Historical Tidbits

When reenacting or acting as a historical interpreter, its good to have a few historical dates and stories to share. This series will publish a few. April 24, 1800The Library of Congress is formally established in the new US Capitol Building.  The Library of Congress was established as the fledgling legislature of the new Republic …

HANDS-ON BREWING WITH THE REGIMENTAL BREWMEISTER

QUENCH YOUR THIRST FOR HISTORY!May 7th — 11:00 – 4:00Fort Mifflin Perhaps you are an accomplished homebrewer and you want to appreciate the challenges faced by brewers in the 18th Century who brewed good beer without all the instrumentation and modern equipment we rely on, perhaps you are a history buff and want to know …

Historical Tidbits

When reenacting or acting as a historical interpreter, its good to have a few historical dates and stories to share. This series will publish a few. April 19, 1775     Shot heard round the world.  About 700 British Army regulars were given secret orders to capture and destroy Colonial military supplies stored by the Massachusetts militia …

Historical Tidbits

When reenacting or acting as a historical interpreter, its good to have a few historical dates and stories to share. This series will publish a few. April 18, 1775     The Midnight Ride of William Dawes and Paul Revere. Thanks to Longfellow, hardly a scholar or school child alive does not know the name of Paul …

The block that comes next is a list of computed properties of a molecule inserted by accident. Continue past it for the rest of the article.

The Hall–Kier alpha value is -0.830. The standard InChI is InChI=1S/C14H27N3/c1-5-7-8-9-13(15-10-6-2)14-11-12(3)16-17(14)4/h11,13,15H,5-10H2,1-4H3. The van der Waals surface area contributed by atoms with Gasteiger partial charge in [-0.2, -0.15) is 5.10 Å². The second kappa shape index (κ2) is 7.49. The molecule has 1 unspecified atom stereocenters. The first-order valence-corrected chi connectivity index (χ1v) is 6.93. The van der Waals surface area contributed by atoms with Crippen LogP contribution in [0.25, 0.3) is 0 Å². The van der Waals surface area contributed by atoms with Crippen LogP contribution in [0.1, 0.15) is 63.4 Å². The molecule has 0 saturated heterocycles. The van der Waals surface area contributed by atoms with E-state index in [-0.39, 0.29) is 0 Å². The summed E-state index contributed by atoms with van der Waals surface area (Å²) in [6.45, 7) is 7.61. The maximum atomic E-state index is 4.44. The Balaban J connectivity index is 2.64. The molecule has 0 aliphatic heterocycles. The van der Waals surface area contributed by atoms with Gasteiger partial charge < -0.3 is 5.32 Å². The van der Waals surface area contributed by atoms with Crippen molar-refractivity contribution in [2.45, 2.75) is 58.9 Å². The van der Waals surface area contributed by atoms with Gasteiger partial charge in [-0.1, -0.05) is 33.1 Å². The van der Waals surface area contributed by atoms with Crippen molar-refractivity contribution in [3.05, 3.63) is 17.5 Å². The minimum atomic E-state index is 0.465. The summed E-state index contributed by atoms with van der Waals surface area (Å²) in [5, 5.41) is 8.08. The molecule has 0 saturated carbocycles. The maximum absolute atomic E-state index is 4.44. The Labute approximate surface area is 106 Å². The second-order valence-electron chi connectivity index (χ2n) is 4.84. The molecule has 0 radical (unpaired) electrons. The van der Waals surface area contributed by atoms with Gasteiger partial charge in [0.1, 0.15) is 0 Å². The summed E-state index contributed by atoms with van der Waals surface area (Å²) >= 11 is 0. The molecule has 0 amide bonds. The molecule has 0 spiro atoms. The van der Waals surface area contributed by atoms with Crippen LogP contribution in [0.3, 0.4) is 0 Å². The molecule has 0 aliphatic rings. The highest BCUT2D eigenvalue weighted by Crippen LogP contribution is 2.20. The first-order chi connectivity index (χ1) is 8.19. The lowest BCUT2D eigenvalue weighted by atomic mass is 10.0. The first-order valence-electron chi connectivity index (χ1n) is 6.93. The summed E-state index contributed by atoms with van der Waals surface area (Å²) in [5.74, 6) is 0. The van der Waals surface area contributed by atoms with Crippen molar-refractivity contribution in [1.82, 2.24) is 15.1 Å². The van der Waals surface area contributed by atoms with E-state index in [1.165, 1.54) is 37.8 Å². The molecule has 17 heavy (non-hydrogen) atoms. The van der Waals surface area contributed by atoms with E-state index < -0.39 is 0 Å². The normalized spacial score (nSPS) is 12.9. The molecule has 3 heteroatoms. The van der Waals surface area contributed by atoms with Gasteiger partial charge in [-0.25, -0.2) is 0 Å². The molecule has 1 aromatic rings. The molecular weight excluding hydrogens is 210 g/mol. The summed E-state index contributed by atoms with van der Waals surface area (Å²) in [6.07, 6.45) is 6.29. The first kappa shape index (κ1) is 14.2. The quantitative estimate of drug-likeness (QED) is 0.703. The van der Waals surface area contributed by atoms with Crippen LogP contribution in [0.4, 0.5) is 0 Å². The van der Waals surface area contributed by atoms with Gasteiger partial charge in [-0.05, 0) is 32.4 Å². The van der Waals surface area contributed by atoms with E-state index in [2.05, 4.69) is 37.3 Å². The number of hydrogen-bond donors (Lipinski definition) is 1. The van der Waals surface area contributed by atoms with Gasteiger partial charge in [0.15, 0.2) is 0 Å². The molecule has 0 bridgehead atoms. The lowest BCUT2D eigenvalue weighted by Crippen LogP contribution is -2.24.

Freedom Means NOTHING Unless You Also Embrace Tolerance

Tolerance implies no lack of commitment to one’s own beliefs. Rather it condemns the oppression or persecution of others. John F Kennedy As Americans we focus a lot on our Constitutional Freedoms.  Frankly, we are far more enthralled with these than most of the rest of the world for in the time since our Revolution, …

Basic Colonial Brewing #7 — Adapting Historic Recipes to your Brewery

When we find actual recipes from the 18th Century, whether they are for food, beer, or even chemical substances like gunpowder and soap, the recipes are vague and ambiguous by modern sensibilities. These instructions were clearly written for experts.  Below you will find an example of George Washington’s Small Beer recipe, and unless you are …

Historical Tidbits

When reenacting or acting as a historical interpreter, its good to have a few historical dates and stories to share. This series will publish a few. April 14, 1775 The Society for the Relief of the Free Negros Unlawfully Held in Bondage first meets in Philadelphia.  The Society for the Relief of Free Negroes Unlawfully …

Sale of Chametz

Well we’ve reached Pesach and, of course, the dilemma that creates for all Jewish brewers. I could go the route of destroying all my chametz as we are instructed. The problem with that is that beer really doesn’t burn so i would have to have one hell of a party… I had eighteen bottles of whiskey …